After watching this video lesson, you will be able to recognize exponential and logarithmic functions by looking at the end behavior of the graphs. You will also learn how the graphs change.
What happens when you put a mama bunny together with a daddy bunny? They start to multiply, literally. Rabbits are known for how fast they make babies, and then how quickly those babies make even more babies. In math, we call this exponential growth because we can describe their growth with an exponential function.
What are these functions? They are the functions where our variable is in the exponent. That's easy to remember if you look at the first word and tell yourself that this first word is telling you where the variable is. So, we will have functions such as y = 2^x, y = 4^x, and y = 10^x. What do these look like when we graph them? Let's see:
Graph of exponential functions
The red line is the y = 2^x graph, the blue line is the y = 4^x graph, and the green line is the y = 10^x graph. Notice how the green line actually increases faster than the blue and red lines. Why do you think this is the case? This is because the base of our exponential function is bigger. We have a 10 instead of a 2 or a 4.
If these functions showed the population growth of two different groups of rabbits, we would say that the group represented by y = 10^x, the green line, has a faster growth rate. Since these functions are representing population growth, the base of our exponential function then represents the growth factor, or how fast our population grows.
Exponential End Behavior
What we are doing here is actually analyzing the end behavior, how our graph behaves for really large and really small values, of our graph. For exponential functions, we see that the end behavior tends to infinity really fast. The larger the growth factor, which is the base of the exponential function, the quicker we get to infinity. We also see that for very small values of our input, our variable, the graph is close to 0. For population growth, we don't worry about these values.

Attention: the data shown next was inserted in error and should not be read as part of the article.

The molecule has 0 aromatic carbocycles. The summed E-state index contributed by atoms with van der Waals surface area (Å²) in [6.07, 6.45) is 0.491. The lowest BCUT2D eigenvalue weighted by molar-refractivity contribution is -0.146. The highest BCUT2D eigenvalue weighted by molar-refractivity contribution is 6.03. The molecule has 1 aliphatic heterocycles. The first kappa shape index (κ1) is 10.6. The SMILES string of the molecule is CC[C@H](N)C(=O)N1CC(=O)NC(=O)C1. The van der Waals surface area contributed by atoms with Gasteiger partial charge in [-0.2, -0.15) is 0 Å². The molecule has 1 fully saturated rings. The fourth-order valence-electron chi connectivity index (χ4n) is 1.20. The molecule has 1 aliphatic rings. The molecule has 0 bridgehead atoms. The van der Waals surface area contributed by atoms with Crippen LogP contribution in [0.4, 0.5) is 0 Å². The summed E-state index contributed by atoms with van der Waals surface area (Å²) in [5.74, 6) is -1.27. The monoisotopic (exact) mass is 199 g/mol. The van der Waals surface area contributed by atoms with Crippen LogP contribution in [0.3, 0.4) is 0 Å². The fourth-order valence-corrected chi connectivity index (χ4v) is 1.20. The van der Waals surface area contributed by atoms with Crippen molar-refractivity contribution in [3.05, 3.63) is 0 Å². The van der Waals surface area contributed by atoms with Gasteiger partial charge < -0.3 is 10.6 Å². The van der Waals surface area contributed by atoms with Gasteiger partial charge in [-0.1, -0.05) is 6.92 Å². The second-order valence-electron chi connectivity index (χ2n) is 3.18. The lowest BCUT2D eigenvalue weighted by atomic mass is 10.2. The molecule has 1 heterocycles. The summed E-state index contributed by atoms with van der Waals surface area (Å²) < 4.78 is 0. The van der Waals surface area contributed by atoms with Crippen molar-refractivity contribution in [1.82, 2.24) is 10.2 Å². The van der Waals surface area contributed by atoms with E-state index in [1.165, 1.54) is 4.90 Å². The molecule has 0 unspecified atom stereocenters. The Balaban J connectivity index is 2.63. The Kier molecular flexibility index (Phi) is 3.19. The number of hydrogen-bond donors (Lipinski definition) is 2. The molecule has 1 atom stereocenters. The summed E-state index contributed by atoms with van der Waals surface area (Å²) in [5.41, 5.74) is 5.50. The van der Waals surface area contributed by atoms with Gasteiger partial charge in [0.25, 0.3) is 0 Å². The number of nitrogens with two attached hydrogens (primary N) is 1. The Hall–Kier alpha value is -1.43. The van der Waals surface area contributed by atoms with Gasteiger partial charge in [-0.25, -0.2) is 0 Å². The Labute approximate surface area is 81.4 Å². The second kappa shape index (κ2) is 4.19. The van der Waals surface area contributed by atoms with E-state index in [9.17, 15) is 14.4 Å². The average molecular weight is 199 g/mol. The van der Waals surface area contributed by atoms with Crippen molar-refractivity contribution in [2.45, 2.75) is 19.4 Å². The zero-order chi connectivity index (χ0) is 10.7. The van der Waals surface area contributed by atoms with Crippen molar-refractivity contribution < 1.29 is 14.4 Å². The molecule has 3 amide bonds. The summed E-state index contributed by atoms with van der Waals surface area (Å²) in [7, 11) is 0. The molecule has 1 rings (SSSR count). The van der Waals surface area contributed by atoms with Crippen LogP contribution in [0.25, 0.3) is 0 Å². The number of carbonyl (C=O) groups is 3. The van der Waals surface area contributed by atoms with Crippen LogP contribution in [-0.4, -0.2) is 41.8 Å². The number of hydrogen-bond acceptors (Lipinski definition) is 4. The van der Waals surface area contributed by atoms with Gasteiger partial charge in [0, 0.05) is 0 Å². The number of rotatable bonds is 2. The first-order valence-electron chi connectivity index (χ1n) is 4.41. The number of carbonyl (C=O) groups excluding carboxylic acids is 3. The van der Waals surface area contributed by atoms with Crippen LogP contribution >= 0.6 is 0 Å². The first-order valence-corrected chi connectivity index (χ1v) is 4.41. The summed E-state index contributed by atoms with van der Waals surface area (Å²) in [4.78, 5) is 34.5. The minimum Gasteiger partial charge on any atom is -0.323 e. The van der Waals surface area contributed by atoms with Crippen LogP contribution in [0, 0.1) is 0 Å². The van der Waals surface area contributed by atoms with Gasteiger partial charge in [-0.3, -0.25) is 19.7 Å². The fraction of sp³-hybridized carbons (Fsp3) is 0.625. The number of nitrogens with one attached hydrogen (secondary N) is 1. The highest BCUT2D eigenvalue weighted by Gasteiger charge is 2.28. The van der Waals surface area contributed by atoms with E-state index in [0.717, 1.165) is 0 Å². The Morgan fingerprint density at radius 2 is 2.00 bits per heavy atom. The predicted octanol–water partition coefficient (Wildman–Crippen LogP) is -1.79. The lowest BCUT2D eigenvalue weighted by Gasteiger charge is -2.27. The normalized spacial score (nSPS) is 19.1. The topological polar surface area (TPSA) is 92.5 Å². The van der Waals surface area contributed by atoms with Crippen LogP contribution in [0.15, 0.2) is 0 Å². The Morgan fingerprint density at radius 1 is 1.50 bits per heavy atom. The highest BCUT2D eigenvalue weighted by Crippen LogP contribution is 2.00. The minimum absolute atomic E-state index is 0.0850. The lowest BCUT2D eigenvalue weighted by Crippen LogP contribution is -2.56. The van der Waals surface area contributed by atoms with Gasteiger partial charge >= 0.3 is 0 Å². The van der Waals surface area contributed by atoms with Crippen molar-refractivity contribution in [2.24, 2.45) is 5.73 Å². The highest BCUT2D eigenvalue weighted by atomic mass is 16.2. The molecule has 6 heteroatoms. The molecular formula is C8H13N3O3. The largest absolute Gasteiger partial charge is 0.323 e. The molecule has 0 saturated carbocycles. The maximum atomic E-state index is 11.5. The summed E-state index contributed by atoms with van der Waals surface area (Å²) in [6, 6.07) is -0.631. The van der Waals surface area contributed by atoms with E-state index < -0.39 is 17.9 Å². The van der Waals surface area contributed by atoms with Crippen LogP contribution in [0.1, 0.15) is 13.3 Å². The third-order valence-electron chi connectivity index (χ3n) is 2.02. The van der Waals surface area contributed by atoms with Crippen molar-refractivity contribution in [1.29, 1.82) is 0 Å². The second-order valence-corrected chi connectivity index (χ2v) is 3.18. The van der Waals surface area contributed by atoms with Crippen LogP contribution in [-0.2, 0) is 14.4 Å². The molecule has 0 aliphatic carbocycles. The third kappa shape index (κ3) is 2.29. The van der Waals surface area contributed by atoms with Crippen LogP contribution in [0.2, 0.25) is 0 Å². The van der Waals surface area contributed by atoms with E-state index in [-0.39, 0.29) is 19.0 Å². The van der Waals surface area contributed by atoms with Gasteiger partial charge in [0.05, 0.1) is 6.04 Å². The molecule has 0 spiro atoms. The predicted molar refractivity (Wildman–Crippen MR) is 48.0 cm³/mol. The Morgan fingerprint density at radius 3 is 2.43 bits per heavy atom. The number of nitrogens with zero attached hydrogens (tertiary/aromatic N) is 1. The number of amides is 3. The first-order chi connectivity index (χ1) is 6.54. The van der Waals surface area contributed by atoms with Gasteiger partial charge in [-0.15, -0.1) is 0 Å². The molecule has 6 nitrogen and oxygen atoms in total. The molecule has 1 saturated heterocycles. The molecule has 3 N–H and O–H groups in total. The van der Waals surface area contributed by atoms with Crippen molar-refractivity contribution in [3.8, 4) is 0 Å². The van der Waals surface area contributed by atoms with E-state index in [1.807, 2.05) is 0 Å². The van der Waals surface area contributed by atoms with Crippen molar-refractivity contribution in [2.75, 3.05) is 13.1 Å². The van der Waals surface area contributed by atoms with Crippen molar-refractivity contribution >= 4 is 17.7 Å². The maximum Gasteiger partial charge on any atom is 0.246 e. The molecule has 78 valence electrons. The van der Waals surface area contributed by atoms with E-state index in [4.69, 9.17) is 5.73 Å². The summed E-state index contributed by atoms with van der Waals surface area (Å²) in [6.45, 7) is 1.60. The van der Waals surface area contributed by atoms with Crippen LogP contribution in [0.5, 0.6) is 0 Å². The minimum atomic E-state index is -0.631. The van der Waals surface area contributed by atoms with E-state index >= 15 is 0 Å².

Now, let's look at logarithmic functions and how they are different from exponential functions. They are actually related to each other. Logarithmic functions are the functions where the variable is the argument of the log function. We will see functions such as y = log base 2 (x), y = log base 4 (x), and y = log (x). Remember that for logarithmic functions, if we don't see a base number, then it is automatically 10.
I said earlier that these functions are related to our exponential functions. They are in that logarithmic functions are inverses of exponential functions. Graphed, the logarithmic version will be the mirror image of our exponential function across the line y = x. Do you want to see? Okay, here goes:
Graph of logarithmic functions
In this graph, the red line is the function y = log base 2 (x), the blue line is the y = log base 4 (x) function, and the green line is the y = log (x) function. We have graphed the inverses of our exponential functions for our rabbit populations. As you can see, if we fold our graph paper diagonally through the origin, on the line y = x, then our logarithmic functions are the mirror images of our exponential functions.
Logarithmic End Behavior
Because the logarithmic functions are flipped exponential functions, their end behavior is a bit different. We see that we are limited to positive values for our input. As our input gets close to 0, our function drops to negative infinity. As our input gets larger and larger, the logarithmic function grows too, but slowly.
It doesn't grow as fast as the exponential, which is to be expected, since we are looking at the flipped version. We also see that the larger the base of our logarithm, the slower the growth is as well. It seems like our end behavior here is the opposite of our end behavior for our exponential functions.
Let's review what we've learned now. We learned that exponential functions are the functions where our variable is in the exponent, and logarithmic functions are the functions where our variable is the argument of the log function. Logarithmic functions are inverses of exponential functions. Examples of exponential functions are y = 2^x and y = 4^x. Examples of logarithmic functions are y = log base 2 (x) and y = log base 4 (x).
The end behavior of a graph is how our function behaves for really large and really small input values. For exponential functions, we see that our end behavior goes to infinity as our input values get larger. The larger the base of our exponential function, the faster the growth. For logarithmic functions, our function grows slowly as our input values get larger. The larger the base of our logarithmic function, the slower the growth.
Following this lesson, you'll have the ability to:
- Define exponential functions and logarithmic functions
- Explain the relationship between these types of functions
- Describe the end behavior of exponential and logarithmic functions